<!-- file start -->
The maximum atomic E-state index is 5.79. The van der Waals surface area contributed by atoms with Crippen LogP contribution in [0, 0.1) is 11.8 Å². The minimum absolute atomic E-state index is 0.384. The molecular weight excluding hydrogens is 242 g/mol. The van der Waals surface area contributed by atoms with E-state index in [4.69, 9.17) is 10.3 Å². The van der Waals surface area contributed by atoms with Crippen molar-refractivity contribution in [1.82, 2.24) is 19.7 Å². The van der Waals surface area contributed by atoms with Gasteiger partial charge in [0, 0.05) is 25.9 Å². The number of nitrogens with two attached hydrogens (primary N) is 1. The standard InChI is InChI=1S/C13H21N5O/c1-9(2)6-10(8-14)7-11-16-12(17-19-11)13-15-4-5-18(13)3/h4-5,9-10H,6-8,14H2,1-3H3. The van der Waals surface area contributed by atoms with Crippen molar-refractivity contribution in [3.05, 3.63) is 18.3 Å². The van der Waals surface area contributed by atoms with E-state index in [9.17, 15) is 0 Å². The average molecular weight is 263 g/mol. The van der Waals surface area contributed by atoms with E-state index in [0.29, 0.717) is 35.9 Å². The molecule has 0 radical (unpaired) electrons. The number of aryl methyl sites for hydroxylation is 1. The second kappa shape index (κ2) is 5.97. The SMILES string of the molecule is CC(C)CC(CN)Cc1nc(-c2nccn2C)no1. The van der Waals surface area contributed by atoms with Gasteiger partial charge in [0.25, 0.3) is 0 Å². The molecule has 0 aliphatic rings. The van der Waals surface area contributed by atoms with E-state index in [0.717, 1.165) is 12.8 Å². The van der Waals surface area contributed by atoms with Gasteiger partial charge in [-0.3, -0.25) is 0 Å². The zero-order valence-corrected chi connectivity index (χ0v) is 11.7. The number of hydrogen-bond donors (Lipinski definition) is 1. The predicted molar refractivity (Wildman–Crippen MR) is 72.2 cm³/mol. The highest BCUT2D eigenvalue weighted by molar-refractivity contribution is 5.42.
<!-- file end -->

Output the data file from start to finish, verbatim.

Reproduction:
The maximum atomic E-state index is 5.79. The van der Waals surface area contributed by atoms with Crippen LogP contribution in [0, 0.1) is 11.8 Å². The minimum absolute atomic E-state index is 0.384. The molecular weight excluding hydrogens is 242 g/mol. The van der Waals surface area contributed by atoms with E-state index in [4.69, 9.17) is 10.3 Å². The van der Waals surface area contributed by atoms with Crippen molar-refractivity contribution in [1.82, 2.24) is 19.7 Å². The van der Waals surface area contributed by atoms with Gasteiger partial charge in [0, 0.05) is 25.9 Å². The number of nitrogens with two attached hydrogens (primary N) is 1. The standard InChI is InChI=1S/C13H21N5O/c1-9(2)6-10(8-14)7-11-16-12(17-19-11)13-15-4-5-18(13)3/h4-5,9-10H,6-8,14H2,1-3H3. The van der Waals surface area contributed by atoms with Crippen molar-refractivity contribution in [3.05, 3.63) is 18.3 Å². The van der Waals surface area contributed by atoms with E-state index in [9.17, 15) is 0 Å². The average molecular weight is 263 g/mol. The van der Waals surface area contributed by atoms with E-state index in [0.29, 0.717) is 35.9 Å². The molecule has 0 radical (unpaired) electrons. The number of aryl methyl sites for hydroxylation is 1. The second kappa shape index (κ2) is 5.97. The SMILES string of the molecule is CC(C)CC(CN)Cc1nc(-c2nccn2C)no1. The van der Waals surface area contributed by atoms with Gasteiger partial charge in [0.25, 0.3) is 0 Å². The molecule has 0 aliphatic rings. The van der Waals surface area contributed by atoms with E-state index in [0.717, 1.165) is 12.8 Å². The van der Waals surface area contributed by atoms with Gasteiger partial charge in [-0.3, -0.25) is 0 Å². The zero-order valence-corrected chi connectivity index (χ0v) is 11.7. The number of hydrogen-bond donors (Lipinski definition) is 1. The predicted molar refractivity (Wildman–Crippen MR) is 72.2 cm³/mol. The highest BCUT2D eigenvalue weighted by molar-refractivity contribution is 5.42.